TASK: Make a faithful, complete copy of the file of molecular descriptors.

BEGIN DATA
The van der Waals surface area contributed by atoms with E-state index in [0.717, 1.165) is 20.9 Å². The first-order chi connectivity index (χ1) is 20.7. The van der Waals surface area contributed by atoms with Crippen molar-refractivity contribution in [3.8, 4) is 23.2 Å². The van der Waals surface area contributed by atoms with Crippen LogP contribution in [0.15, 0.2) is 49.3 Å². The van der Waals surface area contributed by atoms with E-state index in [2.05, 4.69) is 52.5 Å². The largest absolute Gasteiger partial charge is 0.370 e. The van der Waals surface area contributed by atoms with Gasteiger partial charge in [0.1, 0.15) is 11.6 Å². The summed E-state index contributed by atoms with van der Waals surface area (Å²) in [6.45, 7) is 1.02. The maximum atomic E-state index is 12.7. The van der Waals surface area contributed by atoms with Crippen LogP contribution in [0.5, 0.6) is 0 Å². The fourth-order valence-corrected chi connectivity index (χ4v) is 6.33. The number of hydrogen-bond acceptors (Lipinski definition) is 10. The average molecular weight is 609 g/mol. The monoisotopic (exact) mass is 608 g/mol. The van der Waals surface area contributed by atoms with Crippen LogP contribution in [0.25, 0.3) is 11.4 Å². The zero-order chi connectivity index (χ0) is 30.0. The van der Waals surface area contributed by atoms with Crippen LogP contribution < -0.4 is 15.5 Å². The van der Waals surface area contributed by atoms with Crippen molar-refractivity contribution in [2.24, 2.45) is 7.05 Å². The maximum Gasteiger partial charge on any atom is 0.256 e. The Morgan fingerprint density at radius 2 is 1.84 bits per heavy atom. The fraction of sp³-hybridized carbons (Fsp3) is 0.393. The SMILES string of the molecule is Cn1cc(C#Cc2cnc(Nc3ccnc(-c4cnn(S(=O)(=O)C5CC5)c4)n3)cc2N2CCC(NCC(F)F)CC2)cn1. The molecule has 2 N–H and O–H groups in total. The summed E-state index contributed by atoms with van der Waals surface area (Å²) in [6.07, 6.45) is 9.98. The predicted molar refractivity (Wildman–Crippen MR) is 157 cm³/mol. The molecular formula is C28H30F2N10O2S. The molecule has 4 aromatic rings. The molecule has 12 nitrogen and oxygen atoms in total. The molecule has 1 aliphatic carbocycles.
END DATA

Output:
The van der Waals surface area contributed by atoms with E-state index in [0.717, 1.165) is 20.9 Å². The first-order chi connectivity index (χ1) is 20.7. The van der Waals surface area contributed by atoms with Crippen molar-refractivity contribution in [3.8, 4) is 23.2 Å². The van der Waals surface area contributed by atoms with Crippen LogP contribution in [0.15, 0.2) is 49.3 Å². The van der Waals surface area contributed by atoms with E-state index in [2.05, 4.69) is 52.5 Å². The largest absolute Gasteiger partial charge is 0.370 e. The van der Waals surface area contributed by atoms with Gasteiger partial charge in [0.1, 0.15) is 11.6 Å². The summed E-state index contributed by atoms with van der Waals surface area (Å²) in [6.45, 7) is 1.02. The maximum atomic E-state index is 12.7. The van der Waals surface area contributed by atoms with Crippen LogP contribution in [0.5, 0.6) is 0 Å². The fourth-order valence-corrected chi connectivity index (χ4v) is 6.33. The number of hydrogen-bond acceptors (Lipinski definition) is 10. The average molecular weight is 609 g/mol. The monoisotopic (exact) mass is 608 g/mol. The van der Waals surface area contributed by atoms with Crippen LogP contribution in [0.25, 0.3) is 11.4 Å². The zero-order chi connectivity index (χ0) is 30.0. The van der Waals surface area contributed by atoms with Crippen LogP contribution < -0.4 is 15.5 Å². The van der Waals surface area contributed by atoms with Crippen molar-refractivity contribution in [2.24, 2.45) is 7.05 Å². The maximum Gasteiger partial charge on any atom is 0.256 e. The Morgan fingerprint density at radius 2 is 1.84 bits per heavy atom. The fraction of sp³-hybridized carbons (Fsp3) is 0.393. The SMILES string of the molecule is Cn1cc(C#Cc2cnc(Nc3ccnc(-c4cnn(S(=O)(=O)C5CC5)c4)n3)cc2N2CCC(NCC(F)F)CC2)cn1. The molecule has 2 N–H and O–H groups in total. The summed E-state index contributed by atoms with van der Waals surface area (Å²) in [6.07, 6.45) is 9.98. The predicted molar refractivity (Wildman–Crippen MR) is 157 cm³/mol. The molecular formula is C28H30F2N10O2S. The molecule has 4 aromatic rings. The molecule has 12 nitrogen and oxygen atoms in total. The molecule has 1 aliphatic carbocycles.